Recently, a client spent considerable time and money to improve the road on a property acquired through a tax lien foreclosure in Arizona. A neighbor then blocked his access to the property through an existing road, claiming that there was no access easement across his land. An easement is a right that is created to permit one person to use the land of another for a specific purpose not inconsistent with a general property in the owner. Fortunately, our client investigated the chain of title prior to making the road improvements and knew that they had an express easement across the land. Our client wrote a polite but stern letter to the neighbor, provided him with the easement and alerted him that he would file a lawsuit if the road obstruction wasn’t removed. The neighbor immediately capitulated.
Generally, there are four categories of easements that Arizona courts have recognized as creating enforceable easement rights: (1) right-of-way easements; (2) easements of support; (3) easements of “light and air”; and (4) easements pertaining to artificial waterways. Granting utilities access for certain purposes, easements prohibiting the construction of certain restrictions, and easements allowing access across someone else’s property are some of the common easements encumbering real estate in Arizona.
An express easement, created by a written legal agreement like a deed or contract, is the fastest, most cost-effective way to establish access to a property. The property burdened by the easement is referred to as the servient estate, and the property benefiting from it is the dominant estate. The easement document should lay out the terms of upkeep and maintenance and who bears the cost burdens. The easement document is recorded with the county recorder and will continue to burden and/or benefit the property and all successive owners.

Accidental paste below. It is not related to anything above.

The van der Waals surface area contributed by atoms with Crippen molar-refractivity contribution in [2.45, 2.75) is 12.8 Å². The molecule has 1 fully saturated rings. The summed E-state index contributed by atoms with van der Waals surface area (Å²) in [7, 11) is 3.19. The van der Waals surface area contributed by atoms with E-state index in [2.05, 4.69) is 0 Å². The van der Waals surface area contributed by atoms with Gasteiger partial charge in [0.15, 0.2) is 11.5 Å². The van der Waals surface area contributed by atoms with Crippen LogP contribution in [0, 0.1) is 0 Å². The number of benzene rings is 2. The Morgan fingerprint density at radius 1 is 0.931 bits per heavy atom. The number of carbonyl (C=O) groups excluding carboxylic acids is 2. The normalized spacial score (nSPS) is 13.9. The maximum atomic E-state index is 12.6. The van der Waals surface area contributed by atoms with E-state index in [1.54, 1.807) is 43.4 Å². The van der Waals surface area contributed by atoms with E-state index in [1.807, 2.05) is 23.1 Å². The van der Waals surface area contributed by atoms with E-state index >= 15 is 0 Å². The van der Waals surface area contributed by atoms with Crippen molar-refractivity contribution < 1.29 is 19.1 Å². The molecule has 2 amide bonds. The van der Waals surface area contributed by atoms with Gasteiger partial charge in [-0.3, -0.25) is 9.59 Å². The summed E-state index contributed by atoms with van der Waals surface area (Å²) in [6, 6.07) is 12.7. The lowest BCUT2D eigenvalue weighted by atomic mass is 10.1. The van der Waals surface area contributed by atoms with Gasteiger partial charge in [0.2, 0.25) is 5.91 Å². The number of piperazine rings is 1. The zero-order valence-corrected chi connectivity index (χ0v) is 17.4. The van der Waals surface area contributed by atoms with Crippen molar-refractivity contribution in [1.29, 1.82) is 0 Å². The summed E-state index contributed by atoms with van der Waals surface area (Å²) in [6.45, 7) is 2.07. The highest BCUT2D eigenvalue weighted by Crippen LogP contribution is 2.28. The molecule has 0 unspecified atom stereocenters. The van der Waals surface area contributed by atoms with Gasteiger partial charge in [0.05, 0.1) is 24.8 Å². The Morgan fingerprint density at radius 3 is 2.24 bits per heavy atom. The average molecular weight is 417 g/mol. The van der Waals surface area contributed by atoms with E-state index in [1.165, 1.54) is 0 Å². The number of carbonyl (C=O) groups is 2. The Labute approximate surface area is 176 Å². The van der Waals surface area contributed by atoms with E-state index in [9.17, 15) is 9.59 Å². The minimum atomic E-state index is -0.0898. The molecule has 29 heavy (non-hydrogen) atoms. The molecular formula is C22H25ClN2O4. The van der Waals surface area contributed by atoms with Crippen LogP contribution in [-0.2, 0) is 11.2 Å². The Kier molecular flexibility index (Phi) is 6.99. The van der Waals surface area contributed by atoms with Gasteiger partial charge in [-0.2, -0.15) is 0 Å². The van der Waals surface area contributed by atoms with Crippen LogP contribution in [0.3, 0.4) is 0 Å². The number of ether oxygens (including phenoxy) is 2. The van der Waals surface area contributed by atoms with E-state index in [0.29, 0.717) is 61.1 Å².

Even if one does not have an express easement, a property owner may be able to claim an easement by continued use over a period of time through adverse possession also called a prescriptive easement. A person must establish that the land in question has actually and visibly been used for ten years, that the use began and continued under a claim of right, and [that] the use was hostile to the title of the true owner of the land. After a dominant estate has used the servient estate’s property in a hostile, continuous and open manner for the statutorily required number of years, a prescriptive easement may arise. Unlike acquiring title via adverse possession, a prescriptive easement does not require exclusivity.
Even if a property owner does not have an express or prescriptive easement, Arizona law does not allow a neighbor to land lock the owner on his/her parcel. Arizona law allows for easements by necessity to prevent parcels from being landlocked.
Another way to obtain access to a neighbor’s property is through a license agreement. A license is an authority or permission to do a particular act or series of acts upon the land of another without possessing any interest or estate in such land. A license can be terminated where an easement typically cannot without the express permission of all parties involved.
Easement disputes arise because the content, scope and location of alleged easements are not always clear. Prospective landowners are strongly encouraged to review their title reports of a property to determine if there are any easements that are recorded or implied before completing a real estate purchase. Without an easement and if someone enters a neighbor’s property without permission they are trespassing. There are both civil and criminal repercussions for trespassing in Arizona. Trespass is an unauthorized presence on another’s property.
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